Yes, Dr. Seuss’s Oh, the Places You Will Go is wonderful, and the student version of Sheryl Sandburg’s Lean In is useful and timely, but if you are helping patrons pick books for graduation presents, show off your readers’ advisory and collection development skills by suggesting titles that are going to be treasured long after the excitement of commencement concludes. Here are five themed suggestions.
- A really good novel: Sure, they have been reading nonstop for years, but odds are many grads have slipped away from reading for pleasure. Remind them that books are more than textbooks with a novel that engrosses and thrills with its power. An exceptional pick is All the Light We Cannot See by Anthony Doerr (Scribner). Set during World War II, Doerr’s title is rich in character, setting, and emotion as it relates the experiences of Marie-Laure and Werner, placed on very different paths forged by war. Notable for its pacing and beautiful storytelling, Doerr’s work will remind grads of the pleasures of reading for the sheer love of it.
- A cookbook: Dinner parties and Sunday breakfasts await. Help new grads get beyond the ramen noodle school of cooking with a guide that will last them a lifetime. My Paris Kitchen: Recipes and Stories by David Lebovitz (Ten Speed: Crown) is an excellent choice. Filled with pictures to linger over, stories that inspire travel plans, and recipes that foster basic skills but also support growing ambition, Lebovitz’s volume offers budding gourmand’s the best delights of cookbooks—beauty, utility, and something one can actually sit down and read.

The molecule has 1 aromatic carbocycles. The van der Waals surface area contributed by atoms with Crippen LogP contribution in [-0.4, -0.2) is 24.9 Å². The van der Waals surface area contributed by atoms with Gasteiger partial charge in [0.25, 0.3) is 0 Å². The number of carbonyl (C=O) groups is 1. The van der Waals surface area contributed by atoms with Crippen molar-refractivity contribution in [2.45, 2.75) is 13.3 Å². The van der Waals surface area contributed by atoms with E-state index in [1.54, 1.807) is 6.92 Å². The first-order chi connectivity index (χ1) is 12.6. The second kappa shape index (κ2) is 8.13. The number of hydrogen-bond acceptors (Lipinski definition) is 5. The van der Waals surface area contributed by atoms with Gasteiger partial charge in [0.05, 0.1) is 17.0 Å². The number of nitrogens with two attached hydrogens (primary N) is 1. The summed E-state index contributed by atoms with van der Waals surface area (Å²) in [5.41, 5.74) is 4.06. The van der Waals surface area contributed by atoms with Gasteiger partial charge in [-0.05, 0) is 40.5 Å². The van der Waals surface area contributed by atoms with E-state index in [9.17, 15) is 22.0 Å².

- A guide to making a home: Many grads will return to their old bedrooms while they find their feet and a job, but that does not mean they cannot dream of new spaces or that those lucky enough to have new digs don’t need some help moving beyond dorm room décor. Suggest Bright Bazaar: Embracing Color for Make-You-Smile Style by Will Taylor (St. Martin’s) for its cheerful and bright aesthetic that captures the on trend mix of vintage/modern style very well.
- A book about work: Most grads are going to start at the bottom rung and hear a great deal about their performance. Arm them for a lifetime of commentary with Thanks for the Feedback: The Science and Art of Receiving Feedback Well by Douglas Stone and Sheila Heen (Viking). The authors offer insightful and practical guidance to navigating the boggy ground of critique and show how both to receive and make use of others’ assessments so that they can empower and propel. Smart and sharp, Stone and Heen deliver useful and essential advice.
- A book to open their eyes: The best gift is one that provides a foundation for a lifetime of exploration and reflection. In that vein, give your grad The Last Train to Zona Verde: My Ultimate African Safari by Paul Theroux (Houghton Harcourt). As he tours Namibia, Botswana, Angola, and beyond, Theroux makes clear the realities of the continent—social, political, environmental—as well as the pain, joy, and revelation reflective travel provides. Vivid and gorgeous prose and clear-eyed reporting only add to the work’s many other strengths.